Use this URL to cite or link to this record in EThOS: http://ethos.bl.uk/OrderDetails.do?uin=uk.bl.ethos.577543
Title: 'Unrepentant Victorians' : generational identities and tensions in Britain, c.1901-39
Author: Marks, Duncan
Awarding Body: University of Sheffield
Current Institution: University of Sheffield
Date of Award: 2012
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Abstract:
Interwar Britain has traditionally been understood as featuring anti-Victorianism through the influence of Lytton Strachey's Eminent Victorians (1918) and the Great War. Strachey is associated with the Bloomsbury Set, wartime experiences created the 'Lost Generation', but less attention has been given to Victorian generational identities in the twentieth century. Therefore, this thesis explores the survival of Victorian identities and accounts for the resurgence of the appeal of Victorian representations, especially amongst the 'middlebrow', c.1901-39. The time period studied in this thesis includes the emergence of a new way of understanding society: as generations. How the Victorian and immediate post-Victorian generations understood their place in time, space, and in relation to one another will be demonstrated. Furthermore, a close reading of Victorian representations in popular culture will explore the emergence of a reappraisal of the Victorians. Traditionally, inter-generational tension in this period has focused on Bloomsbury and the Intellectual Aristocracy. This thesis will supplement this focus with cultural material indicating generational identities and interest in Victorian representations in wider society. These include the emergence of a new form of literature, the genealogical novel, opinions found in popular daily newspapers and other periodicals, and visual representations such as films, stage plays, art and museum exhibitions. This thesis challenges the argument that the appeal of Victorian identities and representations was vanquished in this period. It will be shown that it remained the dominant force in shaping early twentieth-century identities and held a significant role in popular culture during the 1930s.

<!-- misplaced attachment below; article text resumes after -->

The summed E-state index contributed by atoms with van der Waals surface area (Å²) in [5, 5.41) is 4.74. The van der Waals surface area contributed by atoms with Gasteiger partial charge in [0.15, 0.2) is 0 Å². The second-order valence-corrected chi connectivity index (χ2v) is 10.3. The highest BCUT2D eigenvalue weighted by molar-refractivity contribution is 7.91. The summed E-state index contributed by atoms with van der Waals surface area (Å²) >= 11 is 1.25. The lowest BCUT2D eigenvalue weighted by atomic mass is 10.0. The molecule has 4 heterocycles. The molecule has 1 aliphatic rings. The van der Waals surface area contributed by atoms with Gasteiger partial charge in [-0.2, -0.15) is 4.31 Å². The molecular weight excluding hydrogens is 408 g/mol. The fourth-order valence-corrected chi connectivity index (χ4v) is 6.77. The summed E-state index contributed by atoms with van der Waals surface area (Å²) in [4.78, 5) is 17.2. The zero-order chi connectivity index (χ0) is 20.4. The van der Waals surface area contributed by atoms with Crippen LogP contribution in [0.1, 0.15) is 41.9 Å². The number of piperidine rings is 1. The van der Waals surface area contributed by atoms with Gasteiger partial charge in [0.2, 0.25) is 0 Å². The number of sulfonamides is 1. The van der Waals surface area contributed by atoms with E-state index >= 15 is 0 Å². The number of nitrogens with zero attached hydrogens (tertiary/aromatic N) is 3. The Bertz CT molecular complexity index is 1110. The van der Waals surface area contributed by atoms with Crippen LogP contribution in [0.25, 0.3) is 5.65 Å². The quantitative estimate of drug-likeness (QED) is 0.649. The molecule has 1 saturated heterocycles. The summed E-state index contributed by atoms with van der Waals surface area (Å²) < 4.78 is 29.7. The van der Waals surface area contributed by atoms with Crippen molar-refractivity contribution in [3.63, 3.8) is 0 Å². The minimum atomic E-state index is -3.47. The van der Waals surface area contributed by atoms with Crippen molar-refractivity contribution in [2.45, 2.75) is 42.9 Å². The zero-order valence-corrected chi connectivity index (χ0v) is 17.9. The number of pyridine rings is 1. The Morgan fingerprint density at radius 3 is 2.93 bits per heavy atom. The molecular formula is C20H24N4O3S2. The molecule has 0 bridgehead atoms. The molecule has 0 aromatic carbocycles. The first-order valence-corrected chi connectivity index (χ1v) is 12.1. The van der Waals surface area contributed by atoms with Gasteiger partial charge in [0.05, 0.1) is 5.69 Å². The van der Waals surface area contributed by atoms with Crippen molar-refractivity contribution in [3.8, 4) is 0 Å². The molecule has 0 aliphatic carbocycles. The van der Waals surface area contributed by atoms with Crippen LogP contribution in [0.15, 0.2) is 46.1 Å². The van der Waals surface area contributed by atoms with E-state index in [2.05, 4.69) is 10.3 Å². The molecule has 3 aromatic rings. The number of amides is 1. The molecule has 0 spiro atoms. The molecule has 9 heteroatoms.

Supervisor: Not available Sponsor: Not available
Qualification Name: Thesis (Ph.D.) Qualification Level: Doctoral
EThOS ID: uk.bl.ethos.577543  DOI: Not available
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